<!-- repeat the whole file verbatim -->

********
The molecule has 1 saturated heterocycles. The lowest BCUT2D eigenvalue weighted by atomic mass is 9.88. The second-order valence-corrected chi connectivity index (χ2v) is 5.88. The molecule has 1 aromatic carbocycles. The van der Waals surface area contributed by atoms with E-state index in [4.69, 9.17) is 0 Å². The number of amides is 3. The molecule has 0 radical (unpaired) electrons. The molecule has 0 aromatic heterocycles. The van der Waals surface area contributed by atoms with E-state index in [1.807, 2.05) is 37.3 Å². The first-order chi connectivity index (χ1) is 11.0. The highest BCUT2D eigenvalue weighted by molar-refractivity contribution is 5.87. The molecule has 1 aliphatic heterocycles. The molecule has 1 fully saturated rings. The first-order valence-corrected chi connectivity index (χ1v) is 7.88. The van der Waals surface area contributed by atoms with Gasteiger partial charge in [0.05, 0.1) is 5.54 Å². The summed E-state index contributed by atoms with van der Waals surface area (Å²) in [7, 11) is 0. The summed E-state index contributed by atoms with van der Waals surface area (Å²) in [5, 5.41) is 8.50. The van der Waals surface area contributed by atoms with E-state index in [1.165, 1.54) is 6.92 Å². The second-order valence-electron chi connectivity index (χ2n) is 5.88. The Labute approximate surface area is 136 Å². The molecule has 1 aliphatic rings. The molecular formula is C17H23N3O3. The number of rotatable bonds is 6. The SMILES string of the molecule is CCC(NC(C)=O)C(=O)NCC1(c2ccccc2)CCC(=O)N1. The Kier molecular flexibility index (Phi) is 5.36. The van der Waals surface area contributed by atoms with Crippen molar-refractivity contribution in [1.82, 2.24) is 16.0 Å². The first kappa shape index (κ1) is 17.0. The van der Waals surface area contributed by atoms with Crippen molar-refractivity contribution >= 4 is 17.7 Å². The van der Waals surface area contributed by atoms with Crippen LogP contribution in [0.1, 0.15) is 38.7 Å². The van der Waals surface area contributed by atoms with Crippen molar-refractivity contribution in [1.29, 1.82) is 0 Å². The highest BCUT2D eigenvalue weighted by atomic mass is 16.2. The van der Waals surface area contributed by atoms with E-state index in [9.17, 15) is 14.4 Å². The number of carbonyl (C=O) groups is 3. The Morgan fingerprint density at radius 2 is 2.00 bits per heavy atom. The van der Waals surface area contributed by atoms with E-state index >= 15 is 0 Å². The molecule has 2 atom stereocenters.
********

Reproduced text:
The molecule has 1 saturated heterocycles. The lowest BCUT2D eigenvalue weighted by atomic mass is 9.88. The second-order valence-corrected chi connectivity index (χ2v) is 5.88. The molecule has 1 aromatic carbocycles. The van der Waals surface area contributed by atoms with E-state index in [4.69, 9.17) is 0 Å². The number of amides is 3. The molecule has 0 radical (unpaired) electrons. The molecule has 0 aromatic heterocycles. The van der Waals surface area contributed by atoms with E-state index in [1.807, 2.05) is 37.3 Å². The first-order chi connectivity index (χ1) is 11.0. The highest BCUT2D eigenvalue weighted by molar-refractivity contribution is 5.87. The molecule has 1 aliphatic heterocycles. The molecule has 1 fully saturated rings. The first-order valence-corrected chi connectivity index (χ1v) is 7.88. The van der Waals surface area contributed by atoms with Gasteiger partial charge in [0.05, 0.1) is 5.54 Å². The summed E-state index contributed by atoms with van der Waals surface area (Å²) in [7, 11) is 0. The summed E-state index contributed by atoms with van der Waals surface area (Å²) in [5, 5.41) is 8.50. The van der Waals surface area contributed by atoms with E-state index in [1.165, 1.54) is 6.92 Å². The second-order valence-electron chi connectivity index (χ2n) is 5.88. The Labute approximate surface area is 136 Å². The molecule has 1 aliphatic rings. The molecular formula is C17H23N3O3. The number of rotatable bonds is 6. The SMILES string of the molecule is CCC(NC(C)=O)C(=O)NCC1(c2ccccc2)CCC(=O)N1. The Kier molecular flexibility index (Phi) is 5.36. The van der Waals surface area contributed by atoms with Crippen molar-refractivity contribution in [1.82, 2.24) is 16.0 Å². The first kappa shape index (κ1) is 17.0. The van der Waals surface area contributed by atoms with Crippen molar-refractivity contribution >= 4 is 17.7 Å². The van der Waals surface area contributed by atoms with Crippen LogP contribution in [0.1, 0.15) is 38.7 Å². The van der Waals surface area contributed by atoms with Crippen molar-refractivity contribution in [1.29, 1.82) is 0 Å². The highest BCUT2D eigenvalue weighted by atomic mass is 16.2. The van der Waals surface area contributed by atoms with E-state index in [9.17, 15) is 14.4 Å². The number of carbonyl (C=O) groups is 3. The Morgan fingerprint density at radius 2 is 2.00 bits per heavy atom. The van der Waals surface area contributed by atoms with E-state index >= 15 is 0 Å². The molecule has 2 atom stereocenters.